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How You Can Take Action to Eat Healthier

Recognizing that we can all do better in our personal behaviour to eat healthier, below are a few easy actions that might help all of us along the road to good nutrition:

  • Assess your pantry, fridge and freezer for items you would consider whole foods. These foods provide great nutrition since they are a source of more complex micro-nutrients that provide essential dietary fiber and naturally occurring protective phytochemicals, compared to the prepared, processed, heat & serve items that may be in there, too.  What are you dedicating more space to?
     
  • Contemplate a few purchases of raw, fresh foods and pantry staples that would give you some basic ingredients to make breakfast, lunch, dinner, and snacks. Also look at your storage/travel containers to ensure you have what you need to bring home-made food along as you and your family members go about their activities. Food basics may include:
     
    • In the fridge:  eggs, milk, 10% cream, unsweetened not from concentrate fruit juice, butter, yogurt, raw vegetables, fruit, cheese, tomato or vegetable juice, mushrooms, fresh herbs, mayonnaise, pesto, fresh made salsa, hummus
       
    • In the storage pantry:  garlic, onions, vegetable oil, olive & other oils, salt, sugar, dry herbs, long grain rice, dry beans, dry pasta, grains (oats, quinoa, barley), split peas, potatoes, preserved simple tomato sauce, pickled vegetables, flour, corn starch, baking power, baking soda
       
    • Dry snacks:  tortillas, whole wheat grain or rye bread, whole grain crackers, bread sticks, popcorn, natural peanut or nut butters, seasonal fruit, honey, seeds, nuts, whole grain cereals and granola
       
    • In the freezer:  frozen in-season fruit & vegetables, sustainably caught or farmed fish, poultry, and meats. Home-made casseroles, pasta dishes, soup stocks, locally made sausages.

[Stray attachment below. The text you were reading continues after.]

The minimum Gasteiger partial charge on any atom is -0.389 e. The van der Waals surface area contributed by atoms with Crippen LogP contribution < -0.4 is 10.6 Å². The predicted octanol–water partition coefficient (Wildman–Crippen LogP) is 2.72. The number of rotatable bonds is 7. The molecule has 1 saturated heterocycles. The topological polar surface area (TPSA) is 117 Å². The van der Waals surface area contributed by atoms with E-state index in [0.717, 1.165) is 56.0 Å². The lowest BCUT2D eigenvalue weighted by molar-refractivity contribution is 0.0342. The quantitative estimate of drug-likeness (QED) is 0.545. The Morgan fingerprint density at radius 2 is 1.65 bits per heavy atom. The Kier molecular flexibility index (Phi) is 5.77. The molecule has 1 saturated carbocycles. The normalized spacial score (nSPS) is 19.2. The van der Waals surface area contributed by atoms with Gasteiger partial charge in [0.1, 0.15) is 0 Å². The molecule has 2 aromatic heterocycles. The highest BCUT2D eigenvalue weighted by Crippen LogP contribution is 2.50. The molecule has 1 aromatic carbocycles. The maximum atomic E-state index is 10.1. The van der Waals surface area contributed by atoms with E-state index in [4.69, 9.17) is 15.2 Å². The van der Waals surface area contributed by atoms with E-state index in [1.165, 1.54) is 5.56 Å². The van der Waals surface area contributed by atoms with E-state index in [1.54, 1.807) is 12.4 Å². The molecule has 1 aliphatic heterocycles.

• Try to increase the number of home-made meals you make each week that can be eaten for lunch and dinner.

  • Avoid saturated oils and sodium-rich breaded and fried foods when cooking
     
  • Allocate some weekend time to prepare soup, chili or stew using fresh ingredients, allowing you to eat easily throughout the week
     
  • Prepare a constant salad bowl or raw veggies stored in the fridge with a selection of simple vinaigrettes, yogurt or sour cream based dressings or dips
     
  • Make sure there is a constant fruit bowl available and accessible
     
  • Start an indoor herb or leaf lettuce garden in a window container. If you have some sunny outdoor space prepare a garden bed (any size will do), start seeds indoors or out, and transplant in succession for a constant fresh supply of greens.
     
  • If you don't have access to outdoor land for a garden, consider applying for a community garden plot or asking a friend, family or neighbour for a little space (backyard sharing).
     
  • Make visiting a farmers market a habit that works with your schedule (weekly, bi-weekly or monthly) and develop relationships with the vendors so you can get to know the farmers and food source.
     
  • Use a grocery store or visit a restaurant that consistently offers a selection of locally sourced fruit, vegetables, meats and other items. Don't be afraid to ask the managers questions, they need to know what their customers want.